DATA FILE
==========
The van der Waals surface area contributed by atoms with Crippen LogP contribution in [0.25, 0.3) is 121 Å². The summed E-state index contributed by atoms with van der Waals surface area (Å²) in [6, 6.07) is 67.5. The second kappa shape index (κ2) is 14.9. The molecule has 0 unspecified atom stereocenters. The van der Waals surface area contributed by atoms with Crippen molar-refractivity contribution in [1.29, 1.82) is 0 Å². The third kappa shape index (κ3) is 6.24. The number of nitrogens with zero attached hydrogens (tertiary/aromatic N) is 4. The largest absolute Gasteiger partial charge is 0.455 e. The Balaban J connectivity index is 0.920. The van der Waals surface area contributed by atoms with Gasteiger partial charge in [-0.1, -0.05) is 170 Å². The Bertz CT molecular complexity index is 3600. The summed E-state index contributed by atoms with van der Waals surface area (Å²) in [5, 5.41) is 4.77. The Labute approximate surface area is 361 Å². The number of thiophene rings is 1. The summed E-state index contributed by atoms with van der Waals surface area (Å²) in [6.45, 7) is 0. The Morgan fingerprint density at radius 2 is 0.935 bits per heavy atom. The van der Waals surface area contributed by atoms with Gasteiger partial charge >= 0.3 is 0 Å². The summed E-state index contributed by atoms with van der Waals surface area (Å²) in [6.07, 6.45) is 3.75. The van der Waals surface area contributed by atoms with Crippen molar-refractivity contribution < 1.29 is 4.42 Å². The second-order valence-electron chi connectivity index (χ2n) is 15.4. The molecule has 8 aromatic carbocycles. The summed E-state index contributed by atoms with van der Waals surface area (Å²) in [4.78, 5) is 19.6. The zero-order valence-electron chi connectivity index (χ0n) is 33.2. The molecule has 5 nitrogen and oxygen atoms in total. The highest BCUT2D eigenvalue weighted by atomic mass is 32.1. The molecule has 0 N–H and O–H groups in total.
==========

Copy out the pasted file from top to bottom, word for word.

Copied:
The van der Waals surface area contributed by atoms with Crippen LogP contribution in [0.25, 0.3) is 121 Å². The summed E-state index contributed by atoms with van der Waals surface area (Å²) in [6, 6.07) is 67.5. The second kappa shape index (κ2) is 14.9. The molecule has 0 unspecified atom stereocenters. The van der Waals surface area contributed by atoms with Crippen molar-refractivity contribution in [1.29, 1.82) is 0 Å². The third kappa shape index (κ3) is 6.24. The number of nitrogens with zero attached hydrogens (tertiary/aromatic N) is 4. The largest absolute Gasteiger partial charge is 0.455 e. The Balaban J connectivity index is 0.920. The van der Waals surface area contributed by atoms with Gasteiger partial charge in [-0.1, -0.05) is 170 Å². The Bertz CT molecular complexity index is 3600. The summed E-state index contributed by atoms with van der Waals surface area (Å²) in [5, 5.41) is 4.77. The Labute approximate surface area is 361 Å². The number of thiophene rings is 1. The summed E-state index contributed by atoms with van der Waals surface area (Å²) in [6.45, 7) is 0. The Morgan fingerprint density at radius 2 is 0.935 bits per heavy atom. The van der Waals surface area contributed by atoms with Gasteiger partial charge >= 0.3 is 0 Å². The summed E-state index contributed by atoms with van der Waals surface area (Å²) in [6.07, 6.45) is 3.75. The van der Waals surface area contributed by atoms with Crippen molar-refractivity contribution < 1.29 is 4.42 Å². The second-order valence-electron chi connectivity index (χ2n) is 15.4. The molecule has 8 aromatic carbocycles. The summed E-state index contributed by atoms with van der Waals surface area (Å²) in [4.78, 5) is 19.6. The zero-order valence-electron chi connectivity index (χ0n) is 33.2. The molecule has 5 nitrogen and oxygen atoms in total. The highest BCUT2D eigenvalue weighted by atomic mass is 32.1. The molecule has 0 N–H and O–H groups in total.